This week the Wall Street Journal cynically posed this question. I say cynically because the WSJ thinks mostly in terms of money. And yet, haven't most people learned you don't measure a life by its bank accounts. Instead, by the wealth of its foundations, families and friendships. To test that out you don't go to Wrigley Field on a noisy summer day, you visit a hospice on a quiet winter night.
Don't wrinkle up your face...! I'm not saying you have to go; just saying you have to consider.
Look, we all get the same 60 minutes per hour. Not the same number of hours, but that's another story. What we do with our hours depends on a lot of things, but one of the more important is this thing we call prioritizing. When you've got a free weekend, do you go golfing or hunting with the gang, or do you take the people you love to some thing special? That's prioritizing,and that's what people near the end of the journey tend to look back on.
So maybe the WSJ has it wrong. Maybe what's so good about te Mediterranean diet is, well, the Mediterranean. You know, that special sunny basin of ancient culture in lands like Italy, Greece and Spain where our species seems to have first learned about the 'good life.' Until the age of Mediterranean power three and four centuries ago, the human race spent most of its time hunting, gathering, farming, and urbanizing. Then with the rise of Greece and Rome and later Spain, liesure-time became more of a priority.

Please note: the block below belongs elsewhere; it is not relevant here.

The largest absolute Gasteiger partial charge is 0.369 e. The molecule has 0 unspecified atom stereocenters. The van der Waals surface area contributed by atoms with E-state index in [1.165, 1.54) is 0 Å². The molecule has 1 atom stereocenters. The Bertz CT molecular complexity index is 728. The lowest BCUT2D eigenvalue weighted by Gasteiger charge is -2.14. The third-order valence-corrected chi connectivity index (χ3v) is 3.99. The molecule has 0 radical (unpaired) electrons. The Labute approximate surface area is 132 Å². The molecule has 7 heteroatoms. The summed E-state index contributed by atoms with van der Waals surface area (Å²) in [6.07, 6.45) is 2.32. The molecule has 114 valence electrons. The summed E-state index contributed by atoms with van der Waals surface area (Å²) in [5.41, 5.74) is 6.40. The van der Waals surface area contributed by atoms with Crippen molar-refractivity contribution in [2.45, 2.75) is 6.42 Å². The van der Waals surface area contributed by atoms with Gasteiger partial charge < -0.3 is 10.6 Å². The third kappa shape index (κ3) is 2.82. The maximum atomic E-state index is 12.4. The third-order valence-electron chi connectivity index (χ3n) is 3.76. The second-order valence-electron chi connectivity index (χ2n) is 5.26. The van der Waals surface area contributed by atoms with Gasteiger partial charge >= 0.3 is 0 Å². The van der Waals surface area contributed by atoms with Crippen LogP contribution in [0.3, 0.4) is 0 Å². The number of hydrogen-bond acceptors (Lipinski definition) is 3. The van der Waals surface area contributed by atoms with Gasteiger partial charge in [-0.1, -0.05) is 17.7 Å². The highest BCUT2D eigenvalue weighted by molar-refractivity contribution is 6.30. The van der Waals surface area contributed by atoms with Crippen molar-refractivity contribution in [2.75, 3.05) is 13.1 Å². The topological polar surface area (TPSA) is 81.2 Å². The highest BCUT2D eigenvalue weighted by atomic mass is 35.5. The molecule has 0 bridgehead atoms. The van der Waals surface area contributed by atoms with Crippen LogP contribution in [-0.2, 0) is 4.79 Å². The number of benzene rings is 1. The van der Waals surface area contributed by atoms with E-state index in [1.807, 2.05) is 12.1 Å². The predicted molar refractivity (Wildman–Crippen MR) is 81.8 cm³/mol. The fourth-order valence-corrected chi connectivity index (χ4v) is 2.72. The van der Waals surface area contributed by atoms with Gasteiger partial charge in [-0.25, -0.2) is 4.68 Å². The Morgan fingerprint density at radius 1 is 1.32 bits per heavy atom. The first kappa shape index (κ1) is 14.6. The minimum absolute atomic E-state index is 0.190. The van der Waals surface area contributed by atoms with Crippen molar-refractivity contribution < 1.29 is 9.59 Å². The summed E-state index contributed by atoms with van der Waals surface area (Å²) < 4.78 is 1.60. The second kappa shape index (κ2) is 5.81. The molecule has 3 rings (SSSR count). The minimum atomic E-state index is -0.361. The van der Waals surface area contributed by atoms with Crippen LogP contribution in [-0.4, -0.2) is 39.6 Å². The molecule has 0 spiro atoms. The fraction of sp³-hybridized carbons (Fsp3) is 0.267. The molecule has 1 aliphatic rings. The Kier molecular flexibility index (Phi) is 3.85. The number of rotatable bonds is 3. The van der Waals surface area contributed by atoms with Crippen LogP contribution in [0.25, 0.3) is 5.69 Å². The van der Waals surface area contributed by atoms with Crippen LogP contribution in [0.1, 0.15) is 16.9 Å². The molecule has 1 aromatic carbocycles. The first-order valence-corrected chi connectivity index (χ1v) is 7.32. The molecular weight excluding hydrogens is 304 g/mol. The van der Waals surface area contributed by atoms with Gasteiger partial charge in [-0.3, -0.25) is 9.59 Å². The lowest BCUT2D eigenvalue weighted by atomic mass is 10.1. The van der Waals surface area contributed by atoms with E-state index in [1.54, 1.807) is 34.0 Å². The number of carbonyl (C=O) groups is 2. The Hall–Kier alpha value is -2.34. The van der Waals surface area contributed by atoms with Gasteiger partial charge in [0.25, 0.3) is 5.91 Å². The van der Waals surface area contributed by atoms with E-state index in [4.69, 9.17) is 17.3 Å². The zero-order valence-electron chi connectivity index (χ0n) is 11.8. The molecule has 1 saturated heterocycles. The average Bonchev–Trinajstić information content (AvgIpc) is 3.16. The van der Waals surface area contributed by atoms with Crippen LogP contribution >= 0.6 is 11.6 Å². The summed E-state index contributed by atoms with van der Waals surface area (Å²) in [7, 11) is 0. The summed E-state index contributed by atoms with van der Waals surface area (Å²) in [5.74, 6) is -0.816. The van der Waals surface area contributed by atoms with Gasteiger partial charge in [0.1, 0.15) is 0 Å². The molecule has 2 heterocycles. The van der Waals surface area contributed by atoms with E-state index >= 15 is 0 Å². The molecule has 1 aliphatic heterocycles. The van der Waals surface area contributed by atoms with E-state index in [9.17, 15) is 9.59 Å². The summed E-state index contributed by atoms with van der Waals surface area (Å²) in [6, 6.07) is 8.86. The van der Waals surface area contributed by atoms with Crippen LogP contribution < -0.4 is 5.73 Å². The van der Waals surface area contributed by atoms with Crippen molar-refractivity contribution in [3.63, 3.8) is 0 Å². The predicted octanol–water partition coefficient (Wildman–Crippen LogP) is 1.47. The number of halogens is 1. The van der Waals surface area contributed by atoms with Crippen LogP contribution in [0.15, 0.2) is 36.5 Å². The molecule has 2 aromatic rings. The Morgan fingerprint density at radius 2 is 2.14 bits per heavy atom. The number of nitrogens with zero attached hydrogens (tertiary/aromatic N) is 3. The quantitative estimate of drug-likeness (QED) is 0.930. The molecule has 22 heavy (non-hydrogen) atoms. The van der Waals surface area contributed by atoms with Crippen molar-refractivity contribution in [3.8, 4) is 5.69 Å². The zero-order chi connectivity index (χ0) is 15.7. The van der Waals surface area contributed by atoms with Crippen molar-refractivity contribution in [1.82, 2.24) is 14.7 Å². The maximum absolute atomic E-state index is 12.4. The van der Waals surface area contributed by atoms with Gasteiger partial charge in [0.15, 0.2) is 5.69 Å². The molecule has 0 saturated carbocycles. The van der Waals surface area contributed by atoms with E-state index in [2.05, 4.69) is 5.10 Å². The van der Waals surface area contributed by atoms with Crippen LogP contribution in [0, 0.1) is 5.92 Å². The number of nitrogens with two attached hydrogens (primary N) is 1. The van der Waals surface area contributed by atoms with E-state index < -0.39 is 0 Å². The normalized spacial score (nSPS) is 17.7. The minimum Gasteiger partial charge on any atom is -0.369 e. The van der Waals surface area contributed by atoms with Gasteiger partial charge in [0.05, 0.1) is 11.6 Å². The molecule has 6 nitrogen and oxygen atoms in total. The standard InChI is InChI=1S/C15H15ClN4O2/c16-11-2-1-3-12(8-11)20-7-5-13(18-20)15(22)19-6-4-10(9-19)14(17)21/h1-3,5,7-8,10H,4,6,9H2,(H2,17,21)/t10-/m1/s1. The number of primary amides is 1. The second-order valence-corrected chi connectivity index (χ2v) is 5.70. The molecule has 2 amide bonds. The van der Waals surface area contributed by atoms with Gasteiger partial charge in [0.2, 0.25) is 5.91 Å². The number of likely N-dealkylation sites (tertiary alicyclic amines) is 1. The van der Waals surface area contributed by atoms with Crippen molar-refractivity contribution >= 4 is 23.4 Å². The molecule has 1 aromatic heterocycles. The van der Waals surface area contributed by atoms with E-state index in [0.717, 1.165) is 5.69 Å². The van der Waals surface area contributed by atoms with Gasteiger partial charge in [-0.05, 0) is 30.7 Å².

Right down to today's lyrical travel brochures about "lands of perpetual sunshine," "people who know how to savor life," and "come live the days of wine and roses with us."
This is not to say the Mediterranean culture is the only sunny culture; but it is to suggest these lands seem to have mastered the art of the long lunch, the grand siesta, the nights without end, and the passion for sheer passion. It's been said that in contrast to the Germans in WWII, their Italian allies made much better lovers than warriors; depending on who says it, that is either a salute or a sneer!
Anyway, here's my own Italian take on the WSJ. Banks accounts, investment portfolios, and stock markets are each important parts of a nation's economy. However, what they have to do with a nation's happiness index is open to debate. Lets debate it over a long ravioli and wine dinner at my favorite Mediterranean restaurant. If you can change my mind, I'll pay the bill......
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